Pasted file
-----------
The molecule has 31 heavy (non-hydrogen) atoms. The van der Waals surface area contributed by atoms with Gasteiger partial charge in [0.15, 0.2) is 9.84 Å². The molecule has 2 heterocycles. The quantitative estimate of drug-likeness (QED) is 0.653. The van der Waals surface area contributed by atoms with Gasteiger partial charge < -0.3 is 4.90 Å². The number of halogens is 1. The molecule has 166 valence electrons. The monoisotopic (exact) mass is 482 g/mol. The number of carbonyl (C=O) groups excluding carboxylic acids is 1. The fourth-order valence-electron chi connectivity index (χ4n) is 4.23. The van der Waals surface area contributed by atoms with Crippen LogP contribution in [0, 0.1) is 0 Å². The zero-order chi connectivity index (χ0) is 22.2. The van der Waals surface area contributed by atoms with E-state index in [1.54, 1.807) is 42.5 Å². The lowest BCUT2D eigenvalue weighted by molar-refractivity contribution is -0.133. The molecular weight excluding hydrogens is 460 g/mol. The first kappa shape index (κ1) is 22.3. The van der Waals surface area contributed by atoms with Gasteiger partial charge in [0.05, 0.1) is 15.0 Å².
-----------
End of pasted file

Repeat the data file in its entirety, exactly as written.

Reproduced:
The molecule has 31 heavy (non-hydrogen) atoms. The van der Waals surface area contributed by atoms with Gasteiger partial charge in [0.15, 0.2) is 9.84 Å². The molecule has 2 heterocycles. The quantitative estimate of drug-likeness (QED) is 0.653. The van der Waals surface area contributed by atoms with Gasteiger partial charge < -0.3 is 4.90 Å². The number of halogens is 1. The molecule has 166 valence electrons. The monoisotopic (exact) mass is 482 g/mol. The number of carbonyl (C=O) groups excluding carboxylic acids is 1. The fourth-order valence-electron chi connectivity index (χ4n) is 4.23. The van der Waals surface area contributed by atoms with Crippen LogP contribution in [0, 0.1) is 0 Å². The zero-order chi connectivity index (χ0) is 22.2. The van der Waals surface area contributed by atoms with E-state index in [1.54, 1.807) is 42.5 Å². The lowest BCUT2D eigenvalue weighted by molar-refractivity contribution is -0.133. The molecular weight excluding hydrogens is 460 g/mol. The first kappa shape index (κ1) is 22.3. The van der Waals surface area contributed by atoms with Gasteiger partial charge in [0.05, 0.1) is 15.0 Å².